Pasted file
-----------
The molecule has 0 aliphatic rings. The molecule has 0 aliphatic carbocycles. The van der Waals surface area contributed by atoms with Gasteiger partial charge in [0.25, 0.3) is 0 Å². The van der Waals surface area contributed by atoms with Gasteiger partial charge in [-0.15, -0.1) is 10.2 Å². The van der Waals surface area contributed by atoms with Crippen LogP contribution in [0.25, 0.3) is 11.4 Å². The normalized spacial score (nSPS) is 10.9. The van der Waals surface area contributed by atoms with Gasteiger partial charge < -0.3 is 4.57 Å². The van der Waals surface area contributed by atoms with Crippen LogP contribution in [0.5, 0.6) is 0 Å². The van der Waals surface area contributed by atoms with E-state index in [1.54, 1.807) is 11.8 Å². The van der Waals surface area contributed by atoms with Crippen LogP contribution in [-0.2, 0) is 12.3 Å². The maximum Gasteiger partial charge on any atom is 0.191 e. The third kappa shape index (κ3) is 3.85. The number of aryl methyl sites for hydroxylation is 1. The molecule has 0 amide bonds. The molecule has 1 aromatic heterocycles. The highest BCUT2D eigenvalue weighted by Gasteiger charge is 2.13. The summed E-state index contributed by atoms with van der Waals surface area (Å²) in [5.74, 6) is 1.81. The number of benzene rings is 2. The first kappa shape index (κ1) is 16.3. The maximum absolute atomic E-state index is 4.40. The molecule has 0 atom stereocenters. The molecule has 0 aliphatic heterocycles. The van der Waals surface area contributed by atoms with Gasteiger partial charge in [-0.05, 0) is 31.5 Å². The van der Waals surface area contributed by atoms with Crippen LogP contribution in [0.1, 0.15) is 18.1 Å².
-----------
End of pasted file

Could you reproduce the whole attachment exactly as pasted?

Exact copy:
The molecule has 0 aliphatic rings. The molecule has 0 aliphatic carbocycles. The van der Waals surface area contributed by atoms with Gasteiger partial charge in [0.25, 0.3) is 0 Å². The van der Waals surface area contributed by atoms with Gasteiger partial charge in [-0.15, -0.1) is 10.2 Å². The van der Waals surface area contributed by atoms with Crippen LogP contribution in [0.25, 0.3) is 11.4 Å². The normalized spacial score (nSPS) is 10.9. The van der Waals surface area contributed by atoms with Gasteiger partial charge < -0.3 is 4.57 Å². The van der Waals surface area contributed by atoms with Crippen LogP contribution in [0.5, 0.6) is 0 Å². The van der Waals surface area contributed by atoms with E-state index in [1.54, 1.807) is 11.8 Å². The van der Waals surface area contributed by atoms with Crippen LogP contribution in [-0.2, 0) is 12.3 Å². The maximum Gasteiger partial charge on any atom is 0.191 e. The third kappa shape index (κ3) is 3.85. The number of aryl methyl sites for hydroxylation is 1. The molecule has 0 amide bonds. The molecule has 1 aromatic heterocycles. The highest BCUT2D eigenvalue weighted by Gasteiger charge is 2.13. The summed E-state index contributed by atoms with van der Waals surface area (Å²) in [5.74, 6) is 1.81. The number of benzene rings is 2. The first kappa shape index (κ1) is 16.3. The maximum absolute atomic E-state index is 4.40. The molecule has 0 atom stereocenters. The molecule has 0 aliphatic heterocycles. The van der Waals surface area contributed by atoms with Gasteiger partial charge in [-0.05, 0) is 31.5 Å². The van der Waals surface area contributed by atoms with Crippen LogP contribution in [0.1, 0.15) is 18.1 Å².